Two recent sets of guidance affecting employers’ operations of employee benefit plans have been issued by the Internal Revenue Service (the IRS) and the Department of Labor (the DOL). The IRS published on its website a short set of Q&As that serve as interim guidance on those portions of the CARES Act that relate to the special distribution and loan features that retirement plans and Individual Retirement Accounts (IRAs) can choose to implement as measures to give coronavirus-related relief for those eligible individuals who might need it. In addition the IRS and DOL have issued a joint notice that has the effect of extending specific deadlines affecting COBRA continuation election and payment rules, special enrollment periods, and other employee benefit plan administrative concerns.
Retirement Plan and IRA Guidance on Distributions and Loans Under the CARES Act
The IRS is working on, and is expected to release, more official guidance on this topic in the future. In its Q&As, however, the IRS draws upon, and refers to, previous guidance issued in connection with significant natural disasters (like Hurricane Katrina) and says that can be used as a possible source to understanding how similar the CARES Act rules will or should be applied. (IRS Notice 2005-92 is specifically mentioned.)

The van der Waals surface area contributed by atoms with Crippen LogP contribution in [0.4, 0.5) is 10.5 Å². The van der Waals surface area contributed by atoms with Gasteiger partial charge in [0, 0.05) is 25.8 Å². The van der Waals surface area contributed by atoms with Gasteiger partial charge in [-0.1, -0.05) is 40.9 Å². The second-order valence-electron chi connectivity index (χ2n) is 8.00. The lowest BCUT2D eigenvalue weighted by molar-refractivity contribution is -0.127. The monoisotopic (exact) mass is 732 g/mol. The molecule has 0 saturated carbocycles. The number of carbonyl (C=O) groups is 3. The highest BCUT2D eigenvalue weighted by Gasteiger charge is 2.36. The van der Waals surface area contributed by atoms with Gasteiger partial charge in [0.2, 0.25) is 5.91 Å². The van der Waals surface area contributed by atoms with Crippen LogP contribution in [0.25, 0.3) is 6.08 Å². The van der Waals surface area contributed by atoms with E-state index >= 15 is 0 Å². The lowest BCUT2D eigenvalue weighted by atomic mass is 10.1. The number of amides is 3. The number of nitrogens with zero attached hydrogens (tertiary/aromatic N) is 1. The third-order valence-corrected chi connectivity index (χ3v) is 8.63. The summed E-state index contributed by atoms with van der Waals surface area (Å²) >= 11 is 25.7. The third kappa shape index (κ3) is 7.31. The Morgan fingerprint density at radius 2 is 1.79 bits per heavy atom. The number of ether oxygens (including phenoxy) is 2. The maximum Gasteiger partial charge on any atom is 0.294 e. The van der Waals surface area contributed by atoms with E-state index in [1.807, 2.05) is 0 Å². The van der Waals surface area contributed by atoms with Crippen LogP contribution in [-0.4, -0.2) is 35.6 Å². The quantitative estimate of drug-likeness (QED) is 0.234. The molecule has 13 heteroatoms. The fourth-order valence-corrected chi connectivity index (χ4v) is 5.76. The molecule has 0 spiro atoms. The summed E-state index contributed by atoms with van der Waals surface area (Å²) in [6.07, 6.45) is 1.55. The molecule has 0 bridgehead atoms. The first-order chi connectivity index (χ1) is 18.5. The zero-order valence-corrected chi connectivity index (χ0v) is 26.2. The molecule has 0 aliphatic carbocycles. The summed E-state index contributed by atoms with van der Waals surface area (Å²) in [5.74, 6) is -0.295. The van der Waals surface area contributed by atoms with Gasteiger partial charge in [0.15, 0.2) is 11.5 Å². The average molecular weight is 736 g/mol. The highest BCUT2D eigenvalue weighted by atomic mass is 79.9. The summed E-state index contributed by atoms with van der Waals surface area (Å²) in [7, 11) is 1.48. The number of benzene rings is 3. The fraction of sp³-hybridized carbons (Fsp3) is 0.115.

Although this IRS interim Q&A guidance mostly recites and confirms key parts of the law changes under the CARES Act, there are a few notable takeaways and key highlights from the new Q&A’s, as follows:
IRS states that they are considering comments received that are requesting an expansion of the list of conditions that make an individual eligible for special distribution or loan treatment under the CARES Act (the CARES Act gives the IRS the authority to identify other permissible eligibility rules). The IRS stresses that an individual is not entitled to treat a distribution as a coronavirus-related distribution for income tax purposes unless the individual actually meets applicable eligibility conditions. The IRS, however, allows administrators of an eligible retirement plan to rely on an individual's certification that the individual satisfies the conditions to be a qualified individual in determining whether a distribution is a coronavirus-related distribution, unless the administrator has actual knowledge to the contrary.